RETRO REBOOT | Final Fantasy IX: Sakaguchi's FINAL Fantasy (PlayStation)

It's 1999. The PlayStation 2 was around the corner, and the Final Fantasy series, which truly spearheaded the PSX past the competition with its strong library. Part of that was the strong catalog of role-playing games. FFVII became a cult phenomenon, spawning a mini-franchise within itself. Final Fantasy VIII was pretty popular, yet became the black sheep of the series for a while. Then there's Final Fantasy IX, a beautiful swan song for the franchise's author, Hironobu Sakaguchi, that represented the end of Final Fantasy in a few ways.

While it was not my introduction into role-playing games, they were fundamental for broadening my enjoyment of the medium. My feelings towards FFVII and VIII felt fairly detached from what I liked about the previous games I enjoyed on the NES and SNES; they were very technological, far beyond the Arthurian aura of FF's 1,2, and even the rustic steampunk vibe 6 introduced (US 3 at the time). They felt like what anime was at the time, for both better and worse. 

Final Fantasy IX was the final game in the series where Sakaguchi would head the story. throughout it, this game felt like the games I began with, foregoing the heavy focus on theatrics and opting for a seemingly open approach with not necessarily heading a true protagonist. Like FF6 did with Terra, Locke, and Edgar, Final Fantasy IX equally split stories told between its three most dynamic characters, Zidane, Garnet, and the black mage Vivi. Not to prattle too long on the story, Zidane was a healthy break from the moody central Heroes Cloud and Squall, his upbeat and outgoing attitude providing a healthy contrast. Garnet, a self-reliant and capable princess of Alexandria fighting to save her home Alexandria from Garland and Kuja's destruction. Then there's Vivi, one of my favorite characters in the series, a little black mage created to be an instrument of war who learns to overcome his trauma of his identity and existence to free his black mage brethren.

Standard for the medium at the time, FFIX follows the same core turn-based combat and over-world/sub-world exploration of most JRPGs. Engage in battle where you select determined actions to beat monsters and bosses of various strengths and types. The Active Time Battle system remained near perfection. I personally always considered IX's combat and class system among the playable characters to be a revision of Final Fantasy VI, with a version of assigning crystals to characters which granted HP, Magic, strength, etc. feats. XI is similar in this fashion, feeling like a blast from the past while putting a new spin on what was familiar. Difficulty-wise, it is an easier game to play, compared to previous entries, which isn't a bad thing. It's led to it being one of my most played games in the series.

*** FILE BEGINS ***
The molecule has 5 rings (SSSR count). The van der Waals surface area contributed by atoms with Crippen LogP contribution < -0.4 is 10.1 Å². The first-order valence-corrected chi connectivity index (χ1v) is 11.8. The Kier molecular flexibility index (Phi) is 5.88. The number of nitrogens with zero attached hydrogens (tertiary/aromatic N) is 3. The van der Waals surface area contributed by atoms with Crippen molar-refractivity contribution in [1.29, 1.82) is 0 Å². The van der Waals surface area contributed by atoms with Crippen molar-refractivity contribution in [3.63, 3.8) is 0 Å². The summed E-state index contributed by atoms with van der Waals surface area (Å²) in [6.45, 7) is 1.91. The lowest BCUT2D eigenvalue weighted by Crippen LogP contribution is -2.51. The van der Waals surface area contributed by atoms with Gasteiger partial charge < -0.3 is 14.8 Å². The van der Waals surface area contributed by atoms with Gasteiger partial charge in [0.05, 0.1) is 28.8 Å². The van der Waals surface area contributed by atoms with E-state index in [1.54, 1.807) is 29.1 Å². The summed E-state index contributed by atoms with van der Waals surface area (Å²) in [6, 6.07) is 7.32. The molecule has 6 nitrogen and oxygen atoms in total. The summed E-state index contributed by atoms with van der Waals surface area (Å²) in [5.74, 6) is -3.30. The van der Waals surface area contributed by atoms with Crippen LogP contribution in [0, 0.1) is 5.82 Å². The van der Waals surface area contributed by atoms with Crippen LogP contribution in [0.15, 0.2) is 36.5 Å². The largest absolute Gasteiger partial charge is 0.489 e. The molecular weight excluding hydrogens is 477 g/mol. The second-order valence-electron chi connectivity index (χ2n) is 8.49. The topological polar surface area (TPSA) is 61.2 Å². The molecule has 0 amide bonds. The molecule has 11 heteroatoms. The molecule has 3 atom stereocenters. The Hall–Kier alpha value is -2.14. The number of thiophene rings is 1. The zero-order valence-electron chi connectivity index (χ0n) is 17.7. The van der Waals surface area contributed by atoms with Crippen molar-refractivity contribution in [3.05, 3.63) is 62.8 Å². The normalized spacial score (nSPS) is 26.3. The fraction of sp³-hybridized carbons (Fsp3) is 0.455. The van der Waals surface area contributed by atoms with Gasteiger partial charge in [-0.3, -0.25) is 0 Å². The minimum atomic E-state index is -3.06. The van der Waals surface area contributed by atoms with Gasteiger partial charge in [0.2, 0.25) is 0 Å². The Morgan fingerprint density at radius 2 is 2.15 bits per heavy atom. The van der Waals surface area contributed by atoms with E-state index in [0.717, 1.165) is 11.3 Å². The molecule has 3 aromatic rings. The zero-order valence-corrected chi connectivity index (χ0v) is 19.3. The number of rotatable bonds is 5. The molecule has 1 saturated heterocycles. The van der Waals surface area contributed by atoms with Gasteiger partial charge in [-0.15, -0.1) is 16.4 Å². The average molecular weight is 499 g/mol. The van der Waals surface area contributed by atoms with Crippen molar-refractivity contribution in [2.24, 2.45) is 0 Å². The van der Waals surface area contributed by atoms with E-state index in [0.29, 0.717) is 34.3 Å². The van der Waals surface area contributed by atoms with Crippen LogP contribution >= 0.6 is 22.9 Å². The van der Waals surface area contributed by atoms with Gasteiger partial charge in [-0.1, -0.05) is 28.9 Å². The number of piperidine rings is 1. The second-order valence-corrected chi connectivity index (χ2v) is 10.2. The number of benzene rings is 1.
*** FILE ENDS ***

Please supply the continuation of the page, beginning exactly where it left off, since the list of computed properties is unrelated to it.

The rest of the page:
Graphics. Okay, this has been a bone I've picked with the community for 20+ years, because a lot of gaming fans didn't like the decision to return to the chibi-style character designs, they all had fallen in love with the statuesque anime teens from the last two games. Not going revisionist history here, I was a huge anime fan from the early 90's to the late aughts. And sure, tastes can vary, there's nothing inherently wrong with that. As stated with The Wind Waker in my Twilight Princess review, people looked at this kind of art style and viewed it as "kiddie". I HATE the idea that it's considered very hard, if not impossible, to tell a compelling story or be distracted by it because the characters are all shrimpy and super-deformed. I'm an artist, and I find it shallow. Rant over, I enjoyed the aesthetic, and with this being a period of Final Fantasy coming to an end, the callback felt amazing. yeah, PlayStation games remain very blocky, and few of it ages well. The storybook approach of Final Fantasy IX holds up, in my eyes.

This is still one of my favorite RPGs to pop in and play. The music provided by Nobuo Uematsu is embedded in my brain to this day, the ATB combat is engaging, some of the themes it carries plotwise are incredibly strong. There are a few gaffes here and there, one of the climatic parts of the story feels a little flat. I've also never found Amarant to be a particularly strong personality. He's introduced so late and has no real arc beyond being an imposing barrier for Zidane for about a half hour. And the Tetra Master card game (which I can barely explain how it functions) is nowhere near as strong or engaging as FFVIII's. But many of the Easter eggs littered throughout the game that are callbacks to the first five Final Fantasy games are greatly appreciated. I'm trying to not be "get off my lawn", guy, but the series has never really been the same for me since. 

As of this writing, there's a remake in the works that aims to retain the spirit of the original game. the grouch in me would say "leave it alone", but Square Enix can do whatever for current and future generations to enjoy. it may not be my cup of tea, but I'll always have this one.  


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